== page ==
As you know, we've been operating on different tracks -- on a negotiating track, on a humanitarian track and on a diplomatic track to marshal in the necessary support for military action if it has to come to that. The actual decision to use force, though, may not be far away if, indeed, the situation doesn't change rapidly. I would simply urge you to hold your fire and we'll see over the coming days what happens and what we do.

QUESTION: Just to clarify, did the Secretary and Foreign Minister Cook discuss NATO military action in Kosovo?

MR. FOLEY: I don't have a thorough going read-out of her conversation. I haven't spoken to her in the wake of the phone call. I learned that simply because there were reports about the UK intention to move at the Security Council. I informed myself that this had been raised in the conversation, but I don't have anything further on that. I would be surprised if they didn't discuss all aspects of the Kosovo situation.

QUESTION: Just one other point -- you seem to be suggesting today that really we're talking about days in terms of coming to an assessment instead of perhaps --

MR. FOLEY: Well, I think that the other answer to Carol's question also is the humanitarian dimension of the situation. When you have literally hundreds of thousands of displaced persons exposed to the elements, unable to return to their homes, facing really dire prospects as winter comes -- and winter in some places in the mountains has already started to come in Kosovo -- that is also another oppressing factor in terms of requiring action to change the situation, if not on Milosevic's part, then on the part of the international community.

It really would be imprudent and irresponsible for me to lay out a time table for this decision which, after all, involves 16 NATO member nations and I just can't do that.

QUESTION: Jim, how would the NATO political authorities take such decision? What would it be -- would they all have to meet together? Could they do it over the phone? Would the ambassadors do it in their regular meetings --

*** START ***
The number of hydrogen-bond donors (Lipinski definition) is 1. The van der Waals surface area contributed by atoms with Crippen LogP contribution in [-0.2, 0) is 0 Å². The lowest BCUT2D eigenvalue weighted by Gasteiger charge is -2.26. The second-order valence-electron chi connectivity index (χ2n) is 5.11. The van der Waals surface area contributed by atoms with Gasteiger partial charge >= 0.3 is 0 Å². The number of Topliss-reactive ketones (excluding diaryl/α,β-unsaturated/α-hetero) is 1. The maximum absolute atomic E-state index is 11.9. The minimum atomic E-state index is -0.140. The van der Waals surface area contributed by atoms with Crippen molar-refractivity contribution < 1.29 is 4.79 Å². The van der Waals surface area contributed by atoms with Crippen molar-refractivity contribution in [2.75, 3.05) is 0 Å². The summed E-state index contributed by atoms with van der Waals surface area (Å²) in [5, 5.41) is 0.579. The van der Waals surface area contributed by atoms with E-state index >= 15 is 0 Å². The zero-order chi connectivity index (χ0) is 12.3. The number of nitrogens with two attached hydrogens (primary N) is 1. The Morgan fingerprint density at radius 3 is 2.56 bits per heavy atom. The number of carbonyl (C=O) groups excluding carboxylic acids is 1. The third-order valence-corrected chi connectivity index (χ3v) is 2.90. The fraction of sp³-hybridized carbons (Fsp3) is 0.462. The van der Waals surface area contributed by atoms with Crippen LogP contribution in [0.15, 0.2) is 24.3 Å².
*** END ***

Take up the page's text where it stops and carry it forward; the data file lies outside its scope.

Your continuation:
MR. FOLEY: The North Atlantic Council would convene to take such a decision.

QUESTION: At what level?

MR. FOLEY: Presumably ambassadorial level, but I have no reason to think it would be other than ambassadorial level at this stage. But again, I don't want to signal that that decision is inevitable, either. Certainly NATO has done everything to put itself in a position to act now. Clearly, Milosevic has begun to get the message that military action is a live and real prospect if he doesn't reverse course. He's gotten the message because he started to signal that he's going to move in a different direction. But so far these are only words, and we're not going to be certainly satisfied with words; we've got to see on the ground, real evidence that he has ended the repression, he's withdrawn the forces as called for by the Security Council, or else.

QUESTION: Do you know if the work of the International War Crimes Tribunal extends to Kosovo?

MR. FOLEY: I believe under Dayton is does, indeed, extend to Kosovo, as part of the Federal Republic of Yugoslavia. We have been calling all along for the International Tribunal itself to involve itself in an investigation of reported atrocities and potential crimes of that nature in Kosovo, and we've at the same time been urging Belgrade to allow them the access they need to conduct their investigations.

QUESTION: Are US representatives in that area collecting evidence towards that end?

MR. FOLEY: Again, our diplomats are part of an international observer team effort, called the Kosovo Diplomatic Observer Teams, whose purpose is two-fold; number one, to be able to inform the international community on what's actually going on on the ground. As you know, this is a very remote area and difficult terrain with warfare occurring. Under dangerous, difficult circumstances, we have diplomats out there, trying to assess what's going on. At the same time there has been the hope and, to some degree, the result that their presence has been a mitigating factor, although not in any large sense. But in terms of their ability to conduct the kind of professional investigation of alleged war crimes, that requires professional experts, that requires forensics experts and that's not either their job or their capability.

QUESTION: How confident are you that you will have UN consensus if you wanted to launch a military strike?